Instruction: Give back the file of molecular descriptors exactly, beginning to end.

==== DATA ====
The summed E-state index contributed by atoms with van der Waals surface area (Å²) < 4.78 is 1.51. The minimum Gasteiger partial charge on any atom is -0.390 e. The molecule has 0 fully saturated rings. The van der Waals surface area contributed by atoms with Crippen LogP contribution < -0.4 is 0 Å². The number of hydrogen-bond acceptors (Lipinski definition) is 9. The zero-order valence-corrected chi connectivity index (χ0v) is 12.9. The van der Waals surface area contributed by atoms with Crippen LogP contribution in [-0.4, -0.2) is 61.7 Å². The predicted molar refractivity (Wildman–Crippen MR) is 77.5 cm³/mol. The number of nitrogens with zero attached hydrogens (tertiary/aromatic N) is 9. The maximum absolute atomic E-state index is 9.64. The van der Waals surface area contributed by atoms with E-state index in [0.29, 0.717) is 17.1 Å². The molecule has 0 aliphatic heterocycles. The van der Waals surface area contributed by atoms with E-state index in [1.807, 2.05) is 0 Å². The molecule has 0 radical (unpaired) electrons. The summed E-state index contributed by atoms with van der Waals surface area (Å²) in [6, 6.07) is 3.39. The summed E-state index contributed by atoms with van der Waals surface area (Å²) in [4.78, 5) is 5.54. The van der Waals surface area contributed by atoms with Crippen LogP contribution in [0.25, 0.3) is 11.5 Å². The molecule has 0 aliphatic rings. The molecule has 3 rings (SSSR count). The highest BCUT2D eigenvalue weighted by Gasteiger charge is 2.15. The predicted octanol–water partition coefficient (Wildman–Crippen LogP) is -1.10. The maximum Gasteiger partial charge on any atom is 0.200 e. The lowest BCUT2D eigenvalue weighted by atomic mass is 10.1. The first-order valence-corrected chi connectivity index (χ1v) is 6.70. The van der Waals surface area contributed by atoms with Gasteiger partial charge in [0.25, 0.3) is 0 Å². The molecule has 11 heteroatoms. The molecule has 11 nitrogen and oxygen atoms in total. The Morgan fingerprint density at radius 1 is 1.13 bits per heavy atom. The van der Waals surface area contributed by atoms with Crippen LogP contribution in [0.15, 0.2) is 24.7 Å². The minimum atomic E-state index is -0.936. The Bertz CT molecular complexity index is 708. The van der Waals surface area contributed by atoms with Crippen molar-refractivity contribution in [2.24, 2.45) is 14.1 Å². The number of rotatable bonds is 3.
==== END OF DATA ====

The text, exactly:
The summed E-state index contributed by atoms with van der Waals surface area (Å²) < 4.78 is 1.51. The minimum Gasteiger partial charge on any atom is -0.390 e. The molecule has 0 fully saturated rings. The van der Waals surface area contributed by atoms with Crippen LogP contribution < -0.4 is 0 Å². The number of hydrogen-bond acceptors (Lipinski definition) is 9. The zero-order valence-corrected chi connectivity index (χ0v) is 12.9. The van der Waals surface area contributed by atoms with Crippen LogP contribution in [-0.4, -0.2) is 61.7 Å². The predicted molar refractivity (Wildman–Crippen MR) is 77.5 cm³/mol. The number of nitrogens with zero attached hydrogens (tertiary/aromatic N) is 9. The maximum absolute atomic E-state index is 9.64. The van der Waals surface area contributed by atoms with E-state index in [0.29, 0.717) is 17.1 Å². The molecule has 0 aliphatic heterocycles. The van der Waals surface area contributed by atoms with E-state index in [1.807, 2.05) is 0 Å². The molecule has 0 radical (unpaired) electrons. The summed E-state index contributed by atoms with van der Waals surface area (Å²) in [6, 6.07) is 3.39. The summed E-state index contributed by atoms with van der Waals surface area (Å²) in [4.78, 5) is 5.54. The van der Waals surface area contributed by atoms with Crippen LogP contribution in [0.25, 0.3) is 11.5 Å². The molecule has 0 aliphatic rings. The molecule has 3 rings (SSSR count). The highest BCUT2D eigenvalue weighted by Gasteiger charge is 2.15. The predicted octanol–water partition coefficient (Wildman–Crippen LogP) is -1.10. The maximum Gasteiger partial charge on any atom is 0.200 e. The lowest BCUT2D eigenvalue weighted by atomic mass is 10.1. The first-order valence-corrected chi connectivity index (χ1v) is 6.70. The van der Waals surface area contributed by atoms with Gasteiger partial charge in [0.25, 0.3) is 0 Å². The molecule has 11 heteroatoms. The molecule has 11 nitrogen and oxygen atoms in total. The Morgan fingerprint density at radius 1 is 1.13 bits per heavy atom. The van der Waals surface area contributed by atoms with Crippen LogP contribution in [0.15, 0.2) is 24.7 Å². The minimum atomic E-state index is -0.936. The Bertz CT molecular complexity index is 708. The van der Waals surface area contributed by atoms with Crippen molar-refractivity contribution in [2.24, 2.45) is 14.1 Å². The number of rotatable bonds is 3.